In 2021, it will be important for investors to remain disciplined and focused on long-term outcomes, and to accept that current macro-economic events may mean medium-term investment returns will be lower than those recorded over recent decades.

 

 

15 Dec, 2020
By Tony Kaye
Senior Personal Finance Writer, Vanguard Australia
vanguard.com.au

 

 

Help to keep up with the ATO.

 

           

Visiting the ATO's website can be daunting but here is a page that links to information important to small businesses everywhere. 

For example:

  • Schemes such as Jobkeeper,
  • tips on claiming GST credits, 
  • information on expanding Single Touch Payroll (STP), and
  • much more.

 

Click here to access this resource.

 

 

ATO

 

 

 

In this Budget, the Government is taking decisive action to build our economic resilience to deal with future shocks.

 

 

The following links take you to a detailed explanation of the Federal Government's aims, objectives and methods across these sections of our economy.

 

 

Budget.gov.au

On behalf of all our staff we wish our clients a Merry Christmas, Happy New Year and a great holiday period.

Come back each day for an inspirational quote or poem about Christmas, summer and life in general from some of the great writers and poets.

(Please click on the image to open the Advent Calendar and then click on a date)

 

One of the biggest retirement challenges is ensuring that the savings accumulated during your working years lasts as long as you do.

         

 

If you had invested $10,000 in Australian shares on 31 October 2009 without any further contributions or withdrawals, you would have experienced an average of 8.3% annualised rate of return and ended up with $22,278 a decade later on 31 October 2019.

Obviously, the numbers change once you start withdrawing income.

Unforeseen events such as market downturns can shorten the lifespan of your retirement portfolio if you withdraw funds to pay bills during a period of falling share values. The market downturn not only impacts the value of your portfolio but the regular withdrawal of funds to pay for everyday expenses (exactly what your retirement portfolio was meant to do) means that the capital left in your portfolio to help earn gains when the market eventually rebounds, is also diminished.

If the market downturn continues into the beginning of your retirement years, during which a high proportion of negative returns occur, it can have a lasting negative effect, ultimately reducing the amount of income you can withdraw over your lifetime. This is known as the sequence of returns risk.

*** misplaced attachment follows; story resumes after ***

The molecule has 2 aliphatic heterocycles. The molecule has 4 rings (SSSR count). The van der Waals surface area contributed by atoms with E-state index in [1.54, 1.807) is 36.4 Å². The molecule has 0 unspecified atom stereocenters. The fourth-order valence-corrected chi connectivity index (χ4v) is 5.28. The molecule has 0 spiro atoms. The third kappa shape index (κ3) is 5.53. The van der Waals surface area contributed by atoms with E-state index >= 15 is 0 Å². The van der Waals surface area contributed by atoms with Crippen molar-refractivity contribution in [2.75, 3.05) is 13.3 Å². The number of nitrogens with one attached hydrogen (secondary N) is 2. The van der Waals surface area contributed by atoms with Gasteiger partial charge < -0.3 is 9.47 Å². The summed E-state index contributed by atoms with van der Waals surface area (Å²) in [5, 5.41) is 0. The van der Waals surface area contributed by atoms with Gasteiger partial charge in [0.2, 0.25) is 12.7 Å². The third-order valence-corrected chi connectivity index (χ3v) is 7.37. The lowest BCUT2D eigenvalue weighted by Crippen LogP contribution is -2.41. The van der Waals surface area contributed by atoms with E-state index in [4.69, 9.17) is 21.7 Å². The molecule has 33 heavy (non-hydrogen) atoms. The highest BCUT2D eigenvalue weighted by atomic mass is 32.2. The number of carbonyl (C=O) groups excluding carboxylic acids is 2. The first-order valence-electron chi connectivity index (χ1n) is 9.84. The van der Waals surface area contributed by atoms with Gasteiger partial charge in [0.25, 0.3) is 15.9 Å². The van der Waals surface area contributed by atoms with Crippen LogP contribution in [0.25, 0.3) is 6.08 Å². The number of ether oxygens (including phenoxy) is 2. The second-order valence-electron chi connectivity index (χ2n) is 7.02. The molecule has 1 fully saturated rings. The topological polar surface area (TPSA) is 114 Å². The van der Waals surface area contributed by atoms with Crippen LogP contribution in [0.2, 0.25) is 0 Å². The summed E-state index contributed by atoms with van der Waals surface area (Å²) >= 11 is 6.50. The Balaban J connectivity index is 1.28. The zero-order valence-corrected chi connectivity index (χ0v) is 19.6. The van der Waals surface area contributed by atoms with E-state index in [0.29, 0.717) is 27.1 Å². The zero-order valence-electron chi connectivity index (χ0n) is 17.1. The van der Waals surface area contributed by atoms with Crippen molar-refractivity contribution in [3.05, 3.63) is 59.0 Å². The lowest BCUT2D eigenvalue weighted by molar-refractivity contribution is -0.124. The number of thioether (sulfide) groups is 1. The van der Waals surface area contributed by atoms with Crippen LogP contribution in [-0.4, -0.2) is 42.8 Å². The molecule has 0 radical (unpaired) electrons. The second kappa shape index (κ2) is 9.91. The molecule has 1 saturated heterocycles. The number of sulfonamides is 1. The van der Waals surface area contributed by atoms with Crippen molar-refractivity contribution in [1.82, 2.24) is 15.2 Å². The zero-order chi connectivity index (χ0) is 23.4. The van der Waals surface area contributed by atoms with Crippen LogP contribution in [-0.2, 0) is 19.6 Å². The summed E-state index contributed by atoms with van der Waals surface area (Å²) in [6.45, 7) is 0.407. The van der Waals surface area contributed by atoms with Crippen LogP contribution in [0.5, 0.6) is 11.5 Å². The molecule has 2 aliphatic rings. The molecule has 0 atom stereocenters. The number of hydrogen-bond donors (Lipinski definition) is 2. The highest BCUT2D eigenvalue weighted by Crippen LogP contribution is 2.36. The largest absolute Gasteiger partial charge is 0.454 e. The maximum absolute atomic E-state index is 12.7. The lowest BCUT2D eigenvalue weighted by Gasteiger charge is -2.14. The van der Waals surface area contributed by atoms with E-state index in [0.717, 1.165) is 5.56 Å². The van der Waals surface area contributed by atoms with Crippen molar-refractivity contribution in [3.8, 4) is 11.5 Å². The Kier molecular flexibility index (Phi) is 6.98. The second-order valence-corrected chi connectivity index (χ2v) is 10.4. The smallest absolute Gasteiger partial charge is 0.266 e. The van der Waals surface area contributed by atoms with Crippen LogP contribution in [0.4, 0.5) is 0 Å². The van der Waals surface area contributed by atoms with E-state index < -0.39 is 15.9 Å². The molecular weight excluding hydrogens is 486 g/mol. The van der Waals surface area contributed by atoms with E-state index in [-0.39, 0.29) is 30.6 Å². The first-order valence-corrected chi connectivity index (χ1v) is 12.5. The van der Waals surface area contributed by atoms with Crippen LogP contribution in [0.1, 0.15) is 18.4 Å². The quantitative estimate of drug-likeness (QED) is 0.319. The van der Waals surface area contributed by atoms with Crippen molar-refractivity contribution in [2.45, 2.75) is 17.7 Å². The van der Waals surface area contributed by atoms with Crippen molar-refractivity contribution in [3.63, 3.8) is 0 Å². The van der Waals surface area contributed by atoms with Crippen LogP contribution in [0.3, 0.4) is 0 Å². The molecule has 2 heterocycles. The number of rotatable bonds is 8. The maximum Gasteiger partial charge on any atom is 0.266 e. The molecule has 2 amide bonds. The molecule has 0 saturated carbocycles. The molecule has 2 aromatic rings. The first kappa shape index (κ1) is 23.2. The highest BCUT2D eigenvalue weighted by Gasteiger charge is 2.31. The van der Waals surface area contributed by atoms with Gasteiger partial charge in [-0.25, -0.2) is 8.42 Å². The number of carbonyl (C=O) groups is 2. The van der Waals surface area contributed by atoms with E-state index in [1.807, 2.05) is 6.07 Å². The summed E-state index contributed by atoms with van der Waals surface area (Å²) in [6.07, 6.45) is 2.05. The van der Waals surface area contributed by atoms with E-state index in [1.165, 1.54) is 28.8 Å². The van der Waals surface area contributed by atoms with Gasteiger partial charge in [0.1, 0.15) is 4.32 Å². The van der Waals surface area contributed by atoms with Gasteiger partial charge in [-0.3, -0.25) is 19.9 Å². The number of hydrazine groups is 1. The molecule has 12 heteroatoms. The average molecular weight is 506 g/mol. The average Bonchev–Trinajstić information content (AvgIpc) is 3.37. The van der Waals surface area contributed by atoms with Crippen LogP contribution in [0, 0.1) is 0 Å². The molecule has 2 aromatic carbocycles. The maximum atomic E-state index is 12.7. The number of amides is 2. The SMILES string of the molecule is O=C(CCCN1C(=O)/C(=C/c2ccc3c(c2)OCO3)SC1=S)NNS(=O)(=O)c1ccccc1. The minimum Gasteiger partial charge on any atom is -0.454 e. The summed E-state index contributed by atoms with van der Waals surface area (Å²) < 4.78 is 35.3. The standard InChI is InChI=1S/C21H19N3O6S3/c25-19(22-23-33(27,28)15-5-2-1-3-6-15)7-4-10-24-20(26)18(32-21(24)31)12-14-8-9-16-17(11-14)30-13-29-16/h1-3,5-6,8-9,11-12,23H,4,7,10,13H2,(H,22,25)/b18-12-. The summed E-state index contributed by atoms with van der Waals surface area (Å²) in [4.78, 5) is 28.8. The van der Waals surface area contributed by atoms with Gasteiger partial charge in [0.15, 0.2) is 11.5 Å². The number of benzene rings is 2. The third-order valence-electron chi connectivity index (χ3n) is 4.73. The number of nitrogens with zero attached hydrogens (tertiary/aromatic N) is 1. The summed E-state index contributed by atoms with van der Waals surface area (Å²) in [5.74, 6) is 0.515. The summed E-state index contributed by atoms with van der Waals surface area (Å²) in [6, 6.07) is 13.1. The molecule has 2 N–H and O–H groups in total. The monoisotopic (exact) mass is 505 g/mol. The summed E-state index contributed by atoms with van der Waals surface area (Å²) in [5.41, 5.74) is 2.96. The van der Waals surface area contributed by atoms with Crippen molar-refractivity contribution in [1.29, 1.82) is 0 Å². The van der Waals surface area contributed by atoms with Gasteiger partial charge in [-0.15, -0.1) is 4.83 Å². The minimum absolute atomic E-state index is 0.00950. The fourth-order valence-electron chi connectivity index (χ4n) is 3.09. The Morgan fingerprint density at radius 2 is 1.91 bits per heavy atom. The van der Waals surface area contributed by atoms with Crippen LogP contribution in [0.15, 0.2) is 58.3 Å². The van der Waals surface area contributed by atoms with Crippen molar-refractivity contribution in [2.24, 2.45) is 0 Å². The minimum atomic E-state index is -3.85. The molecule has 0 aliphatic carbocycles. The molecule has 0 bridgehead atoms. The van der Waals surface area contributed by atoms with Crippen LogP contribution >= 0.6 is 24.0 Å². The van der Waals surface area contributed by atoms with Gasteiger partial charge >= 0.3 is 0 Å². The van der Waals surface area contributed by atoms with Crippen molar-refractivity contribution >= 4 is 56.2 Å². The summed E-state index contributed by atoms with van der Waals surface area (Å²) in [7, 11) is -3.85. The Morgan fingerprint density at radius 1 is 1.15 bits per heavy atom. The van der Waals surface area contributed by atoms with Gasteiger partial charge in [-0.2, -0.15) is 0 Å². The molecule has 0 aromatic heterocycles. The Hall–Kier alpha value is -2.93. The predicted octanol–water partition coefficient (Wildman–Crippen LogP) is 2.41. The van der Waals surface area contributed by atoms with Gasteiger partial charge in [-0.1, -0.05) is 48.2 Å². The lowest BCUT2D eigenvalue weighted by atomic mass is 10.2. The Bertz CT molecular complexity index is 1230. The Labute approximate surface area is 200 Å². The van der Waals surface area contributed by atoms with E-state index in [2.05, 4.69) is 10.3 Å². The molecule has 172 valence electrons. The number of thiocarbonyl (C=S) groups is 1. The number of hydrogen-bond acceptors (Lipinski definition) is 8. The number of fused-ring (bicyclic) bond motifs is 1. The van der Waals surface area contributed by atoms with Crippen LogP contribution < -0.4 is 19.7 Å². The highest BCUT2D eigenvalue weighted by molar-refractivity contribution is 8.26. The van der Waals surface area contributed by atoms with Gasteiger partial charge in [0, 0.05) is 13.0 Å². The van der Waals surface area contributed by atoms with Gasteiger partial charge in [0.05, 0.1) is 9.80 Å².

Fortunately, there are number of straightforward strategies that can limit the odds that investors will fall into the downturn trap.

An approach that has been rather successful in the US is the target date fund model, which works to derisk an investment portfolio based on a 'target date' for retirement with the fund. The concept has been gaining momentum here in Australia and superannuation funds typically base these products on a 'lifecycle design'.

Vanguard's US target date fund glide-path takes place over four stages and constructs a portfolio based on balancing market, inflation, and longevity risks in an efficient and transparent manner over an investor's life cycle. Investors are generally split into four phases beginning at those aged 40 years and younger, and gradually moving towards the fourth and final retirement phase. The first phase considers the time horizon of an investor in the early stages of their career, thus allocating up to 90 percent of the portfolio to equities. Phases 2 and 3 gradually de-risk the portfolio away from equities before the retirement phase.

Phase 1 starts with an allocation of around 90 percent to equities and then commences de-risking during the mid to late career phase. Phase 3 encompasses the transition to retirement phase, where the portfolio de-risks further before reaching a landing point in the final retirement phase.

While this is a sound concept, it could have adverse effects if not implemented properly. For instance, being too conservative in the investment approach during the early years of one's career or too aggressive as one approaches retirement. The objective of this asset allocation model is to avoid being either extreme end of the spectrum and to adequately diversify where possible.

Having a proper asset allocation strategy will improve the odds that your retirement portfolio will endure but you may want to investigate other methods that also achieve this goal. 

Whichever strategy you choose, finding a way to curb the effects of volatility on your retirement portfolio may improve your odds of retiring on your own terms and not the market's.

 

Written by Robin Bowerman
Head of Corporate Affairs at Vanguard.
09 December 2019​
vanguardinvestments.com.au